Te reo Māori in English-medium Schools Professional Learning and Development
Poipoia te Reo is the professional learning and development provision supporting the teaching and learning of ‘te reo Māori in English-medium schools’.
Our work in schools is underpinned and driven by a vision, namely: 'Poipoia te reo, hei reo e ora ana, e kaha ana, e haumako ana' - Secure the future of te reo Māori as a living, dynamic and rich language’.
During 2014, 22 schools in the Central North region have been supported through this PLD provision, and snapshots are provided about the progress being made in four schools, namely:
- Tahatai Coast School (Papamoa)
- St Francis School (Thames)
- Malfroy School (Rotorua)
Tahatai Coast School
PLD support at Tahatai Coast School in Papamoa has focused mainly on developing teacher confidence in the use of available resources, namely, He Reo Tupu He Reo Ora, to implement a quality Te Reo Māori programme within the school.
After initial consultation and strengths and needs analyses with the school’s lead team responsible for te reo Māori (consisting of the Principal, Deputy Principal and the lead teacher of te reo Māori), most teachers were unfamiliar with the curriculum and the resource He Reo Tupu He Reo Ora resource.
The focus of the PLD was identified to support staff to design and implement a curriculum aligned programme that reflects effective pedagogy in a second language learning context. The priority outcomes identified were:
- build an online repertoire of localised teaching and learning resources to support teaching and learning of te reo Māori
- increase teacher confidence and capability in teaching te reo Māori
- increase teacher awareness and use of the He Reo Tupu, He Reo Ora resource (content and supplementary materials)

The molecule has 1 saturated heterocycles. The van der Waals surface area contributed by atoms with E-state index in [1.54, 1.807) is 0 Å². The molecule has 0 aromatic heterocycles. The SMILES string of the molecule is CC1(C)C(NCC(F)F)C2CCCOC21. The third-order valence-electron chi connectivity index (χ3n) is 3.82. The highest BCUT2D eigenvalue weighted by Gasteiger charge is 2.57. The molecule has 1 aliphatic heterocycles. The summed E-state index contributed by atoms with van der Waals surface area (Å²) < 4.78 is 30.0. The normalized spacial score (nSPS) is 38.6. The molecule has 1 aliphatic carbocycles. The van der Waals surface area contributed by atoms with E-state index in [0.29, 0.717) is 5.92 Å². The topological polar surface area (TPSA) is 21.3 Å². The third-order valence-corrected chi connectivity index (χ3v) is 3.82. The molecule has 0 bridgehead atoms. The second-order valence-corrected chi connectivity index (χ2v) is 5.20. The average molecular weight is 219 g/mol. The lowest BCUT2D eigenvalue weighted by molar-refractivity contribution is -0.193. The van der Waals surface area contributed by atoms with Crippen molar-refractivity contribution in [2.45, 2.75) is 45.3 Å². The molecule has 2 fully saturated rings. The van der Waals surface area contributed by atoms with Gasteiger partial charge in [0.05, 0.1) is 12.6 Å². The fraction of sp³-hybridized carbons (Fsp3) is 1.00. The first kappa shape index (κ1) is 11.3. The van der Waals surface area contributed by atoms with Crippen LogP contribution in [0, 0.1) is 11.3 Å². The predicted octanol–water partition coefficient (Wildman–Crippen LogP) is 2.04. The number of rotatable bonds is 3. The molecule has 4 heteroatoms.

The PLD was implemented in-school via:
- the development of a google site housing teaching and learning support resources
- 45 minute (after school) workshops
- 30-45 minute in-class support sessions
The Google Site
The google site that was developed to be used as a ‘one-stop’ shop to access information and support materials. The google site provided teachers with streamlined access to the curriculum guidelines, He Reo Tupu He Reo Ora, Te Kete Ipurangi resources and other online resources. The website included sound files to assist the teachers in developing their own pronunciation skills. Probably the most significant feedback from one staff member was:
‘It’s great, it’s all there for us and very easy to access and use’
The site was developed by facilitators in conjunction with the school’s Lead Teacher of ICT who now manages and updates the site independently.
The after school workshops supported staff to familiarise themselves with how to access and use the resources housed on the google site. Staff participated in hands-on practical sessions supporting them to use the digital content housed in the site, and the site had additional content posted to it based on staff feedback and suggestions to better support their use of the materials in their classrooms.
Staff were provided with a timetable and signed up to in-class support sessions. The focus of the support was identified prior, and facilitator/s supported teachers in classes with modelling a range of language strategies to teach communication in te reo Māori, offering teachers the opportunity to observe how He Reo Tupu, He Reo Ora could be used and or modified to suit the needs of the learners in their class.
Since establishing links with the school, the lead teacher has further developed some of her own ideas to encourage staff capability within the classroom with positive feedback from the principal and staff on her initiatives. It is evident that there is:
- increased teacher confidence and self efficacy in teaching te reo Māori
- increased awareness and use of He Reo Tupu, He Reo Ora and associated resources